To answer your question more specifically, the superintendent shouldn’t make more than the mayor of Seattle, but more than the highest paid principal. [And maybe we have to look into principal compensation and criteria for hiring them as well. I’d like to see principals with more time in the classroom than is currently the case. ]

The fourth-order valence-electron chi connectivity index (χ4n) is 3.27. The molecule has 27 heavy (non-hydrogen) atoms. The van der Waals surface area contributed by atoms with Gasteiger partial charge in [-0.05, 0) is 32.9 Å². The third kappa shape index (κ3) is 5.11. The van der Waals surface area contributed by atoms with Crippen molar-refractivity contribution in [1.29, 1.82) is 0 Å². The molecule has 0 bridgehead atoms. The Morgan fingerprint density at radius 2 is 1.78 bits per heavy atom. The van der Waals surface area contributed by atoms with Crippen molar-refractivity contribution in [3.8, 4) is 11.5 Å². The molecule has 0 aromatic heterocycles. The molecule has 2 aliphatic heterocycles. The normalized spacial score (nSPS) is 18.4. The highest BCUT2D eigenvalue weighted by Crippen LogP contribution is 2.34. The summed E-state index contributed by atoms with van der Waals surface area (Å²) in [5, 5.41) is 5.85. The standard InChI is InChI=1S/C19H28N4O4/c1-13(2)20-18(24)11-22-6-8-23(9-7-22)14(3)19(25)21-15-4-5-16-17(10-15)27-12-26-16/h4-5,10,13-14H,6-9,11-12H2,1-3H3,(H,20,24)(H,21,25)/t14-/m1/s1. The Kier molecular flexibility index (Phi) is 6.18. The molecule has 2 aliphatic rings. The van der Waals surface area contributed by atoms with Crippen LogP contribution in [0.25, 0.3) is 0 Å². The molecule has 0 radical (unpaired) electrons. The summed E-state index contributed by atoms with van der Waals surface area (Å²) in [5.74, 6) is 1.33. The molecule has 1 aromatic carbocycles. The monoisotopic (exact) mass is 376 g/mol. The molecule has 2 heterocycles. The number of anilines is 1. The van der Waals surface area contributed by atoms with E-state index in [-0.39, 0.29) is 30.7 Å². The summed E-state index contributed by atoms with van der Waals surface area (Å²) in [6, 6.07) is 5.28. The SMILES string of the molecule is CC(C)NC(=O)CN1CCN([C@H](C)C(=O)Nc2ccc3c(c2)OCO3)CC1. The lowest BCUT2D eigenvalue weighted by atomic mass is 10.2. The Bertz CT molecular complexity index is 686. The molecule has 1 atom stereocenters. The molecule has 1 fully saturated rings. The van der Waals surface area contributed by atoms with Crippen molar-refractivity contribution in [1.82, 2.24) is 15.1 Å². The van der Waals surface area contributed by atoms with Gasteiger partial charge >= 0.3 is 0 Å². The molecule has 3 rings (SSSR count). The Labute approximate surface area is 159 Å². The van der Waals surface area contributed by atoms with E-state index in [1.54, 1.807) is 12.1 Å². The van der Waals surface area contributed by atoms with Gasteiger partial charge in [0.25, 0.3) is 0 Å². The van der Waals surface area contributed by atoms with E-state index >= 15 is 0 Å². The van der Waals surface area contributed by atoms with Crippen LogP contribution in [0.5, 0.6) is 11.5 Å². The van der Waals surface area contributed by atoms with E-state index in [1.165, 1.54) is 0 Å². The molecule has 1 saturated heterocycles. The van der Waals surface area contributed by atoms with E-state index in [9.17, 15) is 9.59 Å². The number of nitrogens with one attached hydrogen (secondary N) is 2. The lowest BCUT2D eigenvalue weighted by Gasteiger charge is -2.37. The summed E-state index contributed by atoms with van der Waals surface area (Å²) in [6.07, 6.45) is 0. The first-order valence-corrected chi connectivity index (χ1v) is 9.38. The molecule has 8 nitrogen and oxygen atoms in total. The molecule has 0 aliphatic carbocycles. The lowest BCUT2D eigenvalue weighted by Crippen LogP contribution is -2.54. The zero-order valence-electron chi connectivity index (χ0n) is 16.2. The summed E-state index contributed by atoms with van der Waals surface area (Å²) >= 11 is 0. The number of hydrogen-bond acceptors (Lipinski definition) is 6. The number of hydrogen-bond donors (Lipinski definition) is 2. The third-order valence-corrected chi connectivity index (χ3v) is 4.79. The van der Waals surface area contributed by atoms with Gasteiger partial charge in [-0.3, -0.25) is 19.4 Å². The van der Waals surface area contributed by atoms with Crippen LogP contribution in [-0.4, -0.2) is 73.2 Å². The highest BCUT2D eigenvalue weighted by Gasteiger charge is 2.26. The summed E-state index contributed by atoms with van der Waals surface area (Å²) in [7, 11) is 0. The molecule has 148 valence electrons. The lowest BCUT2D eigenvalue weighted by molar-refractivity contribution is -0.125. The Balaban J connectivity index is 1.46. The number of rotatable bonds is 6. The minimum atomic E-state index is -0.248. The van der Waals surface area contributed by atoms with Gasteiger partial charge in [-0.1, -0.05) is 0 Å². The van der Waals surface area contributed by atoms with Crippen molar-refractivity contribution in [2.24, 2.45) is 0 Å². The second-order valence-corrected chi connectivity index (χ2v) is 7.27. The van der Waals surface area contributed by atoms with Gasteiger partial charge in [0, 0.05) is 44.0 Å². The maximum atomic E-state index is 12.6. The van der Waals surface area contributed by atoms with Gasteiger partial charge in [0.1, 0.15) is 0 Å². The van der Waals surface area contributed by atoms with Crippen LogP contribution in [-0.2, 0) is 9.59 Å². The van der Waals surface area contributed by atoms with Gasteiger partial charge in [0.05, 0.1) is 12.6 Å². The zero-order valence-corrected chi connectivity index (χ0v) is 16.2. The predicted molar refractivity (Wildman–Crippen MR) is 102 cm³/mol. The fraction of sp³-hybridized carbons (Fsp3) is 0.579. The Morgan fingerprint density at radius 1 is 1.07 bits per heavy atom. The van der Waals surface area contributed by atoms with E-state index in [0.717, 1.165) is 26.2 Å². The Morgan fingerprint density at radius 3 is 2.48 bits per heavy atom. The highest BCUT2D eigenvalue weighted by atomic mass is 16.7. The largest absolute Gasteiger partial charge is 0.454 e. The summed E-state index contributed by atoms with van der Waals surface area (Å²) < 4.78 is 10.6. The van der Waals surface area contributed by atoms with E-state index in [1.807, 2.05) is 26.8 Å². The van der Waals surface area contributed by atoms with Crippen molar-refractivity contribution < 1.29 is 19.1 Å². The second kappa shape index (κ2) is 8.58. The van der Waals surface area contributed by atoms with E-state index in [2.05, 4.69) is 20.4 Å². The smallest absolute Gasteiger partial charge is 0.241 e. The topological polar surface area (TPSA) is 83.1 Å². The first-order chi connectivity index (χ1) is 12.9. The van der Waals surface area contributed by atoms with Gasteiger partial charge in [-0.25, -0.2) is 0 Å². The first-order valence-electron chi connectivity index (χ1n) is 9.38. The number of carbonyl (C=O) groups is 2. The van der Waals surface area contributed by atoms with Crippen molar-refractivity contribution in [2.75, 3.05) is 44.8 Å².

20. Does it make sense to hire administrators from outside the District when we have qualified administrative candidates who are already SPS employees and are familiar with district operations?
As I suggested above, look local first, and only outside if no one who comes forward is the right fit.
21. Why do we outsource curriculum development when our teachers are trained to develop curriculum?
There is no good reason. It’s just the way the “best and brightest” were indoctrinated that that’s the way it’s done.